In my defense, I’ve felt for a while that I needed to address some of my menus and other bits & bobs that have become dated in relation to the content I’ve been writing since I’ve started to divide time more seriously between knitting and spinning. I felt like there were just too many menus happening all over and that there wasn’t an easy way to navigate knitting vs spinning, for those who might have those preferences. I won’t be going back and re-tagging and reorganizing all the old material — at least not today — but going forward I’ll be attempting to tag things into much neater categories so it’ll be easier for you to find the posts you’re interested in. The content won’t change, it’ll just all (hopefully) be more clearly organized in that one main menu with drop-down options across the top.

I know it’s always a pain when things change, but I did try to stick with a similar aesthetic and I do hope in the long run it’ll prove an improvement. If you have questions or comments, please feel free to contact me with them! I’d love to hear your feedback.

But enough about website design — it’s definitely a means to an end for me! Let’s get back to the short & sweet update, shall we?

Last night I did the unthinkable. I finished all my current plying projects. I know, I know! Pick your jaws up off the floor — I can’t believe it either. I feel like it’s taken a very long time. If I hadn’t fallen down the blog makeover rabbit hole this morning, I’d have these skeined by now, but alas, you will get to peek at them on the bobbins.

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At the top, is my January Top of the Month Club from Three Waters Farm. The green bobbin on the right is my first even woolen yarn. And the other 5 bobbins are for a weaving project — the three tonal purple bobbins will be the warp and the other two, the weft. I’m hoping to have these all skeined, washed, and dried by next week to share with you as proper skeins of yarn — keep those fingers crossed, my friends!

In my knitting life, I’ve made surprisingly good time with the Snowfling Mittens I’ve working on.img_9712

This is mitten #2 — I started the lining last night and I’m already into the thumb increases. Dare I say that I might have these done, washed, and dried by the end of next week? You bet I’m daring to say it! Of course these mittens were a side-track in and of themselves as I set aside my Fairbanks Pullover to work on them. Perhaps I’ll get to pick that up again next week. I don’t know if I’m mentally prepared to knit sleeves at the moment, but you know what they say — sometimes you have to face things when you’re not prepared to face them.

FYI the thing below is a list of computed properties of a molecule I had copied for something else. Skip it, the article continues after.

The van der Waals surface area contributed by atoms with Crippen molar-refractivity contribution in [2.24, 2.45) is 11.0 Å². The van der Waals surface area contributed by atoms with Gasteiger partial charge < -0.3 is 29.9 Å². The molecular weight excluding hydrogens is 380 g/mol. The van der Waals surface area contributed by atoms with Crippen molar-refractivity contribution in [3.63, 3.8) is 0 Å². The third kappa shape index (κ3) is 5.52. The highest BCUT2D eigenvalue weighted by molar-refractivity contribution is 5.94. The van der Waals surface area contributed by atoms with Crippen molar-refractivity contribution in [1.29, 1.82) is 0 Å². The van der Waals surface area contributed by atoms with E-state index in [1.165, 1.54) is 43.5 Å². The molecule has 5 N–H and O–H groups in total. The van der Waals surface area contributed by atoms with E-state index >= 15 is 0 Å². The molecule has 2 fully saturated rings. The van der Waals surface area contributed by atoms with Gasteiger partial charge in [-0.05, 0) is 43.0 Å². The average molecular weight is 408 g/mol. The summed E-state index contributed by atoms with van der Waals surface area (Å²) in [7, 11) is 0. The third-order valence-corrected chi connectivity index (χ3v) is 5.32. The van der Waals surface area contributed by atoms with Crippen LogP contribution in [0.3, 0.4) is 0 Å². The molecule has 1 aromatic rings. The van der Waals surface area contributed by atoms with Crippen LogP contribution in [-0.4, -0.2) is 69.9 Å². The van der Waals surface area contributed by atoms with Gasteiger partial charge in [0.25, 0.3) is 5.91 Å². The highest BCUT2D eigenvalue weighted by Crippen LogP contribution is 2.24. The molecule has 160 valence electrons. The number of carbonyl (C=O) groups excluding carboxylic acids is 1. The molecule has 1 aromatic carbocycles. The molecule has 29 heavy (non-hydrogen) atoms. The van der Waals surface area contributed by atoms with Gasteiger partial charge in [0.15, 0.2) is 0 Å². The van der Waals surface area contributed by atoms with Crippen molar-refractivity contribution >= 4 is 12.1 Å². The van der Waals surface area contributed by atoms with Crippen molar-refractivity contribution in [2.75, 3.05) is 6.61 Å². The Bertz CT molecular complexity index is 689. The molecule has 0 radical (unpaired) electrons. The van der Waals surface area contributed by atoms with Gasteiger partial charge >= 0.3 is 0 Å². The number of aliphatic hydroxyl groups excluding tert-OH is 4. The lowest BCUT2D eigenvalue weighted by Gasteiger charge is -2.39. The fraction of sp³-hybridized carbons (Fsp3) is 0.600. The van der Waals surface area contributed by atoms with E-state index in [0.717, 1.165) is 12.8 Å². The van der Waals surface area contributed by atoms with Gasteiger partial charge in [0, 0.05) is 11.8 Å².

And since the more I write here, the more off-track and random I feel like I’m getting, how about one more totally erratic aside for you to round things out. Ready? Here we go!

Can you see something awfully special in this photo?

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Did you find him? Let me help?

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It’s a least weasel! While out on the trail earlier this week, this fearless little weasel charged me. I’m not kidding! He was 8″ of pure moxie especially considering Moose was standing right next to me the whole time! It’s the first time I’ve seen one in the wild, and definitely the closest I’ve ever been — at one point he got with a couple feet of me! I can tell you that when on snow his camouflage is incredibly effective. I had at least a dozen photos on my phone where I thought he was in the frame only to find he wasn’t. It was like a crazy real-time magic eye picture trying to find him in the snow. Moose can confirm that — he could clearly hear the ermine and smell him, but he couldn’t see him either most of the time!

And there you go — side-tracked, random, and a little all over the place as promised today. May you have slightly more centered and orderly weekend ahead of you!